Cutting high-thickness metal sheets is a basic manufacturing process common to a wide range of industrial sectors, from heavy carpentry to ship-building. Laser-cutting technology ought to have significant advantages over traditional cutting processes: high cutting speed, no tool wear and a reduction in the transfer of energy to the piece of metal being cut. Yet despite the fact that commercial laser-cutting systems have been on the market for a decade, their use has not become widespread.
The problem lies in the extreme sensitivity of the process to external disturbances and in the difficulties in controlling and tuning the variables of the laser-cutting process. These make it difficult to predict and model the cutting trajectory that the laser beam should follow. Even very slight changes in the metal's chemical composition can halt the cutting process, bringing production to a standstill. Consequently the process has to be constantly monitored and adjusted by human operators.
The three partners of project E! 1784 EUROLASER PUBLICS have devised a commercial solution: a fully automated, high power laser-cutting robot capable of continuously cutting metals up to 20mm thick in 2D and 3D. A key innovation in the process is to simulate the cut first, to guarantee accuracy. The system enables manufacturers to dispense with human supervision as sensors automatically correct any anomalies in the cutting process.
The result is a robotic system which will expand the use of lasers beyond the current supervised, small-scale applications into highly automated high volume manufacturing, and at much the same price as traditional laser-cutting systems. European manufacturers will have a cost-effective precision cutting tool which guarantees high cutting quality and uninterrupted production - crucial factors in gaining and maintaining a competitive advantage.
"EUREKA's endorsement was invaluable - it allowed us to obtain the official funding necessary to get the project successfully to completion"
"The two frontiers of laser-cutting machinery are quality and robustness and our solution advances both of these," says Piero Chiabra of Italian lead partner Prima Industrie S.P.A., the leading European manufacturer of industrial robots for welding, cutting and laser applications. "Industrial laser cutting will now have a higher presence worldwide and is expected over the next 5 to 10 years to achieve even better performances, to the point of eventually replacing existing punching machines in the thin metal sheet market."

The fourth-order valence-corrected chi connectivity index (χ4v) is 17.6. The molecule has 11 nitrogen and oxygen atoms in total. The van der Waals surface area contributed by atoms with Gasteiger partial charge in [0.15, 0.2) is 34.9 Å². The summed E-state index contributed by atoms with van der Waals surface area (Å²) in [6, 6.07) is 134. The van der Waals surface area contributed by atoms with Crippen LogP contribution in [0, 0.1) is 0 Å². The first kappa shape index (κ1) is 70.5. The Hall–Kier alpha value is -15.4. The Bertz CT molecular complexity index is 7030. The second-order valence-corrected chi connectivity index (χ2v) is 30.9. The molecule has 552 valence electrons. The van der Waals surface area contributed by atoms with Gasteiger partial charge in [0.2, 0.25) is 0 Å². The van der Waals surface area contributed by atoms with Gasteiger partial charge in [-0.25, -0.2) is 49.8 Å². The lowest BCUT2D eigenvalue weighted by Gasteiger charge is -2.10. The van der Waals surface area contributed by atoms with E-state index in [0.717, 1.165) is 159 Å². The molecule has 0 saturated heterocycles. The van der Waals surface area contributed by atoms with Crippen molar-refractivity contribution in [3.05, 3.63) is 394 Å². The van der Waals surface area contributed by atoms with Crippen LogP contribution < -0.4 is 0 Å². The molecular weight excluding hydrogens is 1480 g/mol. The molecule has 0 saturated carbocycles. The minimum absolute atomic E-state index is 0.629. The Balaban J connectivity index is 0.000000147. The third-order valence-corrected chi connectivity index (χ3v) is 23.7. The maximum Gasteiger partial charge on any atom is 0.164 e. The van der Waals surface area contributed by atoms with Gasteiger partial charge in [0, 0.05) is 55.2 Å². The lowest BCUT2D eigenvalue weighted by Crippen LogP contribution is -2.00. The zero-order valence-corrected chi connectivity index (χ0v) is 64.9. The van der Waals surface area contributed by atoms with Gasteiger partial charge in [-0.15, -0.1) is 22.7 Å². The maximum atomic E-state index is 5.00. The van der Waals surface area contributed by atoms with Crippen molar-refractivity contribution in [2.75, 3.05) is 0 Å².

Prima Industrie will be marketing the machines worldwide and some are already on the market. The project has officially finished, but work continues on fine-tuning the machines, with the final product expected to be ready for market at the end of 2004.
"The company anticipates a significant increase in turnover as a consequence of the project," says Chiabra. "The market has grown faster than expected. Before the project we forecasted sales of the system would reach 60 a year by 2006, but this prediction is already out of date.
"EUREKA's endorsement has been invaluable - it allowed us to obtain the official funding necessary to take the project to completion. For the partners, it was a mutually beneficial relationship and we plan to work together again. We hope shortly to announce a new project, E! 2791 FACTORY PAMELA, to develop a very high performance laser system for cutting metal sheet."